I’ve had the pleasure of recently becoming friends with a women who is new to my area and new to homeschooling. Last year she brought her 4 children home to school for the first time, and while I think she is doing a bang up job, she still has her doubts. Yesterday she confided in me that she feels like she’s freaking out on a weekly basis, thinking about all the things that they “need” to experience and learn and how she can possibly meet those needs. She asked if I ever felt that way when we first started out.
Honestly, I had to laugh!
I still feel this way on a semi-regular basis, and my children have been home with me since birth! Really that’s something that I think we all go through at one point or another. It’s so easy to get bogged down with the wealth of information that’s available to us these days. But at the end of every year, when I’m sitting down and sorting through the year’s work to send to the school district, I can see how much progress they’ve made and I feel better about things. And since I’ve now had this experience several times, I’m able to remind myself of that when those feelings come up.
I’ve also come to believe that it’s not so much about accumulating as much knowledge as possible, but the process of learning that matters. Sarah spoke a bit about this concept last week and I think she’s dead on. I wholeheartedly agree that the goal of education shouldn’t be to teach children everything in the world there is to learn, but to teach them *how* to learn so that they can learn anything in the world that they need. From there the possibilities are endless.
I think we all tend to worry about all of the “things” we want them to learn, but it’s really the skills and the affect that the process of learning has on the child that is important. For that reason, I think it would behoove us as parents and educators to really live into our lessons. To take our time with them and really experience them for what they are, rather then just rushing from one thing to the next and worrying about “fitting it all in”. That’s where the work happens on the child. And what a wonderful lesson to learn, this slowing down for what is important!
And I don’t mean this all from an entirely practical and logical sense. I believe that there are some very real changes that happen in a child’s heart and soul as they come to know about the world and how things work, while learning about themselves through that experience. One of the things that I really like about Waldorf education is the effort that is made to match subject matter with the developmental phase that the child is in. It’s not just a straightforward they can do A, B and C and therefore are ready for D, but an outlook that encompasses soul development as well. It asks what their hearts are ready for and feeds both mind and heart at the same time, slowly growing the strength of self-awareness and self-discipline.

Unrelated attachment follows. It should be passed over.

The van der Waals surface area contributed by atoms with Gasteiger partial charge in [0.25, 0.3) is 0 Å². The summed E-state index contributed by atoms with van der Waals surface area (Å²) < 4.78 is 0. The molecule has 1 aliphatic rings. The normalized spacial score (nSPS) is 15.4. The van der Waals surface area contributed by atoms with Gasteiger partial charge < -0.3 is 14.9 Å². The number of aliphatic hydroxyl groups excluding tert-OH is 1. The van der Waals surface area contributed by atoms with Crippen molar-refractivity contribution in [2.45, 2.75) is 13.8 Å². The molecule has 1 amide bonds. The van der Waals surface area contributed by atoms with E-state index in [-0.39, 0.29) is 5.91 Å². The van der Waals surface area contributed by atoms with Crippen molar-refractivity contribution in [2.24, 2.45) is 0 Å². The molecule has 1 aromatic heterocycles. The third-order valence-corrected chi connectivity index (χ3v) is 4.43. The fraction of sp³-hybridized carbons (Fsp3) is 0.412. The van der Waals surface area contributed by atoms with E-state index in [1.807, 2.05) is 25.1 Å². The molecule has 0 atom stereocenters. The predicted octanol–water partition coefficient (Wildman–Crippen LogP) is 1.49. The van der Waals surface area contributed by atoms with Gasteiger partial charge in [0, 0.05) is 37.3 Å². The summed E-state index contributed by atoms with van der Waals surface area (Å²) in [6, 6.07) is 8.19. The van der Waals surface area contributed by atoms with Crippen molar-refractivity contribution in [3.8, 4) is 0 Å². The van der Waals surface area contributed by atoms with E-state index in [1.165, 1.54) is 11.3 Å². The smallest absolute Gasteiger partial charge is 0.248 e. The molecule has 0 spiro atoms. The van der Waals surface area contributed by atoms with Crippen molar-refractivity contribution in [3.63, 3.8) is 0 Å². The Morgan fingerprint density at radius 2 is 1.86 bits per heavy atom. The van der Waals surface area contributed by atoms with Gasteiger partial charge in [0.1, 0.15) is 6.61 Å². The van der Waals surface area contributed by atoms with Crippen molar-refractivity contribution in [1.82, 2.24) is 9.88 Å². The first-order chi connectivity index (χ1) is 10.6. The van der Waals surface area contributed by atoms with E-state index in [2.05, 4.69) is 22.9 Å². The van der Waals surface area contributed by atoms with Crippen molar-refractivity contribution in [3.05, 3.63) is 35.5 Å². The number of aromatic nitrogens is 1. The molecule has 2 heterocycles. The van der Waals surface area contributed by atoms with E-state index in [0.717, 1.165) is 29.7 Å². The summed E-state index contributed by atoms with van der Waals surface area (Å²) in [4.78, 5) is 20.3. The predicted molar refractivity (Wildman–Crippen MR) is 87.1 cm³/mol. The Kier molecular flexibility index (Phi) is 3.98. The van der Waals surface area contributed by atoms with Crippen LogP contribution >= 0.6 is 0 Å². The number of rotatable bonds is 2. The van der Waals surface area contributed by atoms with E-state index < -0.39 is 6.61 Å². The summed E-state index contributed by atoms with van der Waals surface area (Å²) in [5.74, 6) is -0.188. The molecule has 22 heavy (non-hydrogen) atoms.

And that’s all from me for now….
Thanks for this important reminder. I completely agree and also that is why we chose Waldorf. It is our lifestyle, really, one that we were living the whole time.
Kind of reminds me of the saying "give a man a fish and you feed him for a day. Teach a man to fish and you feed him for a lifetime."
Thanks for sharing.
wonderful, thank you! SO true!
Wise words Melody. When I homeschooled my older children it was learning how to learn that gave them the tools they needed for life.Those are life lessons that will not be easily forgotten.
thank you, i appreciate this insight as i am new in the realm of homeschooling (tho my children have been home since birth as well, i am just beginning to look at the "formal" homeschool options as they are quite young, both enki and waldorf are standing out) – it resonates with me that we teach them how to learn and that it be in a holistic manner, thank you for stating it so clearly
Not sure I could have said it better myself – it's good reminder to hear someone else say it, though.
I love what you wrote here – and thank you for the link to me, what a surprise! I'm embarrassed to say I kinda hero worship you a little, so it was really nice to know you'd read and agreed with something I'd written!
For the third time in, like a week, I want to thank you for that thought! Just last week I was totally depressed because I had never taken my 3rd grader to see our grain share being grown or harvested, and now it was too late and 3rd grade was ruined. Well, maybe not completely ruined, I guess. At least we went apple picking!
sarah-well then that's another laugh for me, as I've always felt the same about you!